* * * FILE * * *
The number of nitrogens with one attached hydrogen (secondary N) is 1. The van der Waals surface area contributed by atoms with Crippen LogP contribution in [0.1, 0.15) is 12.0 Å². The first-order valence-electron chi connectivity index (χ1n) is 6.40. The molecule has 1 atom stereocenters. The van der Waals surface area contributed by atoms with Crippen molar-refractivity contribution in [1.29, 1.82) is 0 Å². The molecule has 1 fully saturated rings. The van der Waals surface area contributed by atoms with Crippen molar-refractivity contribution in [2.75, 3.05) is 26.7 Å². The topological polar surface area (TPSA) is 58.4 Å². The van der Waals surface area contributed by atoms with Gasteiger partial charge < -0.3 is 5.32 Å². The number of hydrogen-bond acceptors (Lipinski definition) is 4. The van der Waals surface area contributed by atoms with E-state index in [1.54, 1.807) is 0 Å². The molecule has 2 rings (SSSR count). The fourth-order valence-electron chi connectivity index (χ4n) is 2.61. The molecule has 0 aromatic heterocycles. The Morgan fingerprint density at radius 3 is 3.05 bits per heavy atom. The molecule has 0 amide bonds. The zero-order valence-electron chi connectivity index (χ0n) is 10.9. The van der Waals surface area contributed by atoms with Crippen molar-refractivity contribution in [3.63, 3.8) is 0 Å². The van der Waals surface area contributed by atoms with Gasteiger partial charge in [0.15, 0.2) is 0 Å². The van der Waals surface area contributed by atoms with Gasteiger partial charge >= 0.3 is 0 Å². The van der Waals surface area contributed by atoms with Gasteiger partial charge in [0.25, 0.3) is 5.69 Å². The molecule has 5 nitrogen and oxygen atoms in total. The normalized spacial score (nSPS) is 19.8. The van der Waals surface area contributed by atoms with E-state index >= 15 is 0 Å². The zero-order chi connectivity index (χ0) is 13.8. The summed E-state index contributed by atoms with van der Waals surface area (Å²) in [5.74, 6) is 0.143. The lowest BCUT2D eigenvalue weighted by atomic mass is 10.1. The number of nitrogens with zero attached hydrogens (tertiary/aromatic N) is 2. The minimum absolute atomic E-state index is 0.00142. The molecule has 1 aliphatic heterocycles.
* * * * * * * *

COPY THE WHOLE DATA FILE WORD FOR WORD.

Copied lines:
The number of nitrogens with one attached hydrogen (secondary N) is 1. The van der Waals surface area contributed by atoms with Crippen LogP contribution in [0.1, 0.15) is 12.0 Å². The first-order valence-electron chi connectivity index (χ1n) is 6.40. The molecule has 1 atom stereocenters. The van der Waals surface area contributed by atoms with Crippen molar-refractivity contribution in [1.29, 1.82) is 0 Å². The molecule has 1 fully saturated rings. The van der Waals surface area contributed by atoms with Crippen molar-refractivity contribution in [2.75, 3.05) is 26.7 Å². The topological polar surface area (TPSA) is 58.4 Å². The van der Waals surface area contributed by atoms with Gasteiger partial charge < -0.3 is 5.32 Å². The number of hydrogen-bond acceptors (Lipinski definition) is 4. The van der Waals surface area contributed by atoms with E-state index in [1.54, 1.807) is 0 Å². The molecule has 2 rings (SSSR count). The fourth-order valence-electron chi connectivity index (χ4n) is 2.61. The molecule has 0 aromatic heterocycles. The Morgan fingerprint density at radius 3 is 3.05 bits per heavy atom. The molecule has 0 amide bonds. The zero-order valence-electron chi connectivity index (χ0n) is 10.9. The van der Waals surface area contributed by atoms with Crippen molar-refractivity contribution in [3.63, 3.8) is 0 Å². The van der Waals surface area contributed by atoms with Gasteiger partial charge in [0.15, 0.2) is 0 Å². The van der Waals surface area contributed by atoms with Gasteiger partial charge >= 0.3 is 0 Å². The van der Waals surface area contributed by atoms with Gasteiger partial charge in [0.25, 0.3) is 5.69 Å². The molecule has 5 nitrogen and oxygen atoms in total. The normalized spacial score (nSPS) is 19.8. The van der Waals surface area contributed by atoms with E-state index >= 15 is 0 Å². The zero-order chi connectivity index (χ0) is 13.8. The summed E-state index contributed by atoms with van der Waals surface area (Å²) in [5.74, 6) is 0.143. The lowest BCUT2D eigenvalue weighted by atomic mass is 10.1. The number of nitrogens with zero attached hydrogens (tertiary/aromatic N) is 2. The minimum absolute atomic E-state index is 0.00142. The molecule has 1 aliphatic heterocycles.